"STEM Gems provides the basic needs"
(Asia Ingram ’14, a biomedical engineering alumnus of the Hajim School, wrote this letter in support of the nomination of the STEM-Gems program for the University of Rochester Meliora Award.)
Black and Brown children, often labeled low-income and first generation, have dreams of having careers that provide a means for living a meaningful life by contributing to society. Many of us have an ingenious spirit created by circumstance and motivated by the world around us. It is important that this ingenious spirit is challenged by an understanding of physical laws, so that innovation is manifested. With few minority STEM professors and having parents without college degrees, many of us come into college believing that a degree is truly inconceivable. However, for many of us, dreams of a better life are validated solely by a college degree.
Having a program that provided books was one less worry in a whirlwind of financial crisis, academic stress and a lack of personal confidence. Attending a Chemistry or Physics study hall that explained all of the gibberish shouted during lecture and made homework and exams manageable, was invaluable.
Having access to upper classmen STEM majors was vital for advice on scheduling, opportunities for research and guidance. The STEM students who helped me with difficult concepts and huge projects are still close friends today creating the network that many low-income and first generation students lack when entering the work force.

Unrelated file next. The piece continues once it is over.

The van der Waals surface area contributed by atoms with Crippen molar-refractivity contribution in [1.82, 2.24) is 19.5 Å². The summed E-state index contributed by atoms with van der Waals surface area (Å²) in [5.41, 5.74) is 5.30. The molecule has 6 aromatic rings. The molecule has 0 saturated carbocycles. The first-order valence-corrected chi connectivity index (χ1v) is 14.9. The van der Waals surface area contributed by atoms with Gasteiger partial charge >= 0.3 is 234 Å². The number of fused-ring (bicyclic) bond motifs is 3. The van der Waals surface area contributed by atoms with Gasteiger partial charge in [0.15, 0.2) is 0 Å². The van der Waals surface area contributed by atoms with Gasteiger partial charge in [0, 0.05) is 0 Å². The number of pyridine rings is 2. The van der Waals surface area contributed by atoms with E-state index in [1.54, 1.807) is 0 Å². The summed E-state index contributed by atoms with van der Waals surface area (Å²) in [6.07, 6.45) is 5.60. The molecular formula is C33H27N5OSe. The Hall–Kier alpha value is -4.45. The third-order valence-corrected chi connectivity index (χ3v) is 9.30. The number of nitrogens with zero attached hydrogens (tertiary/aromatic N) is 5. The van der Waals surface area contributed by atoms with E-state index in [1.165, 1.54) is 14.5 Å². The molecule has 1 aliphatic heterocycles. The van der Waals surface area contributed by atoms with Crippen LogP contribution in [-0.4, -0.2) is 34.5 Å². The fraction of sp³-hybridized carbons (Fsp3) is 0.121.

Finally, the opportunity to attend the NSBE national conference and see thousands of Black engineers walk around in all their glory, is one of the most motivating experiences to date for me. In conjunctions with other services on campus, the STEM GEMS initiative provided the opportunity to attend the NSBE conference and provided financial, academic and mental support throughout my experience. There’s no good reason to stop a program that supports the university by creating prepared engineers but also providing opportunities to succeed for many students.
Today, I write this letter to you from my desk in my private office in Falls Church, VA. I have my own apartment in Washington, DC and I currently work as a Technical Specialist for a company providing hardware, software and consulting for preclinical research. I don’t believe I could have done this, without my engineering degree and without all of the groups and organizations that provided study halls, access to books, and with hope that I could actually succeed. Finally, the engineering discipline is a social entity requiring various perspectives. STEM GEMS provides the basic needs to complete a STEM degree for students from the various backgrounds, thus contributing to the overall diversity in ethnicity, socioeconomic background and, most importantly, in perspective.